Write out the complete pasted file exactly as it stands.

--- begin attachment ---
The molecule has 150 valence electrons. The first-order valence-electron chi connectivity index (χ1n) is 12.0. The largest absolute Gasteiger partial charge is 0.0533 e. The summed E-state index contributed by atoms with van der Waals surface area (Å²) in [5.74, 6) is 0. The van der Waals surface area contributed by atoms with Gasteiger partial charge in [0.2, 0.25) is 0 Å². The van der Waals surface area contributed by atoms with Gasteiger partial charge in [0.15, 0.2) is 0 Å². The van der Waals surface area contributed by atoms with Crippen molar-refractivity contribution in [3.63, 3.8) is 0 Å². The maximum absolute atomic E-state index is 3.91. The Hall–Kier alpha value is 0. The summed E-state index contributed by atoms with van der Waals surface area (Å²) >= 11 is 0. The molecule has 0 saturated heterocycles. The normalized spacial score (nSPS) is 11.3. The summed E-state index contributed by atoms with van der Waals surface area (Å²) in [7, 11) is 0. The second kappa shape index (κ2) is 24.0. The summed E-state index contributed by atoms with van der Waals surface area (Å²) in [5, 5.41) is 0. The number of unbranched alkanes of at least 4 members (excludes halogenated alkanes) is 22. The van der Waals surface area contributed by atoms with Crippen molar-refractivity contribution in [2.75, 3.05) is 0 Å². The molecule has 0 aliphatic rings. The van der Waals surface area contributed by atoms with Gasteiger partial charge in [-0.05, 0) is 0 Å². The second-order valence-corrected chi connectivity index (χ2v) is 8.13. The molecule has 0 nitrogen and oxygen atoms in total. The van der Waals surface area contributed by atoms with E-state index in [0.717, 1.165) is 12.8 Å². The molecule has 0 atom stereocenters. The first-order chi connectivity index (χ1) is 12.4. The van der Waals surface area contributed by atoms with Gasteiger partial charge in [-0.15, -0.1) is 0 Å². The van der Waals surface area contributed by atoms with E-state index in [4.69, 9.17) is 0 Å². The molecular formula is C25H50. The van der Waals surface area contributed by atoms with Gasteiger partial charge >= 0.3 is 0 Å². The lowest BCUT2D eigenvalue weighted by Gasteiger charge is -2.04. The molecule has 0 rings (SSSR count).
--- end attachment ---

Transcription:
The molecule has 150 valence electrons. The first-order valence-electron chi connectivity index (χ1n) is 12.0. The largest absolute Gasteiger partial charge is 0.0533 e. The summed E-state index contributed by atoms with van der Waals surface area (Å²) in [5.74, 6) is 0. The van der Waals surface area contributed by atoms with Gasteiger partial charge in [0.2, 0.25) is 0 Å². The van der Waals surface area contributed by atoms with Gasteiger partial charge in [0.15, 0.2) is 0 Å². The van der Waals surface area contributed by atoms with Crippen molar-refractivity contribution in [3.63, 3.8) is 0 Å². The maximum absolute atomic E-state index is 3.91. The Hall–Kier alpha value is 0. The summed E-state index contributed by atoms with van der Waals surface area (Å²) >= 11 is 0. The molecule has 0 saturated heterocycles. The normalized spacial score (nSPS) is 11.3. The summed E-state index contributed by atoms with van der Waals surface area (Å²) in [7, 11) is 0. The second kappa shape index (κ2) is 24.0. The summed E-state index contributed by atoms with van der Waals surface area (Å²) in [5, 5.41) is 0. The number of unbranched alkanes of at least 4 members (excludes halogenated alkanes) is 22. The van der Waals surface area contributed by atoms with Crippen molar-refractivity contribution in [2.75, 3.05) is 0 Å². The molecule has 0 aliphatic rings. The van der Waals surface area contributed by atoms with Gasteiger partial charge in [-0.05, 0) is 0 Å². The second-order valence-corrected chi connectivity index (χ2v) is 8.13. The molecule has 0 nitrogen and oxygen atoms in total. The van der Waals surface area contributed by atoms with E-state index in [0.717, 1.165) is 12.8 Å². The molecule has 0 atom stereocenters. The first-order chi connectivity index (χ1) is 12.4. The van der Waals surface area contributed by atoms with Gasteiger partial charge in [-0.15, -0.1) is 0 Å². The van der Waals surface area contributed by atoms with E-state index in [4.69, 9.17) is 0 Å². The molecular formula is C25H50. The van der Waals surface area contributed by atoms with Gasteiger partial charge >= 0.3 is 0 Å². The lowest BCUT2D eigenvalue weighted by Gasteiger charge is -2.04. The molecule has 0 rings (SSSR count).